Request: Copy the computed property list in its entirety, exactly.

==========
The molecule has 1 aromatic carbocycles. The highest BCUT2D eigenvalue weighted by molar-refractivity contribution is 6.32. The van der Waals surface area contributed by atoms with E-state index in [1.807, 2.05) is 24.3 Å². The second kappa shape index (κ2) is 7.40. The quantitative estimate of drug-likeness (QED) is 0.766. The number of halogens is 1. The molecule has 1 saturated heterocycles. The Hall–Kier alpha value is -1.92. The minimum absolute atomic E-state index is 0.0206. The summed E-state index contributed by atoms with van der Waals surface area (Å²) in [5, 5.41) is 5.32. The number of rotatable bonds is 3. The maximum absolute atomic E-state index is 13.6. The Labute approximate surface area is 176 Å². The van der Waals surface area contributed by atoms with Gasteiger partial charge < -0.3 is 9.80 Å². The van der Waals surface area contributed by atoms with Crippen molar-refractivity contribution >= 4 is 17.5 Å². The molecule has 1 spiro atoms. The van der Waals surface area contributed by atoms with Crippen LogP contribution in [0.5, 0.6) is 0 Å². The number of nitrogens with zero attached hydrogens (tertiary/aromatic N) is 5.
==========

The molecule has 1 aromatic carbocycles. The highest BCUT2D eigenvalue weighted by molar-refractivity contribution is 6.32. The van der Waals surface area contributed by atoms with E-state index in [1.807, 2.05) is 24.3 Å². The second kappa shape index (κ2) is 7.40. The quantitative estimate of drug-likeness (QED) is 0.766. The number of halogens is 1. The molecule has 1 saturated heterocycles. The Hall–Kier alpha value is -1.92. The minimum absolute atomic E-state index is 0.0206. The summed E-state index contributed by atoms with van der Waals surface area (Å²) in [5, 5.41) is 5.32. The number of rotatable bonds is 3. The maximum absolute atomic E-state index is 13.6. The Labute approximate surface area is 176 Å². The van der Waals surface area contributed by atoms with Gasteiger partial charge < -0.3 is 9.80 Å². The van der Waals surface area contributed by atoms with Crippen molar-refractivity contribution >= 4 is 17.5 Å². The molecule has 1 spiro atoms. The van der Waals surface area contributed by atoms with Crippen LogP contribution in [0.5, 0.6) is 0 Å². The number of nitrogens with zero attached hydrogens (tertiary/aromatic N) is 5.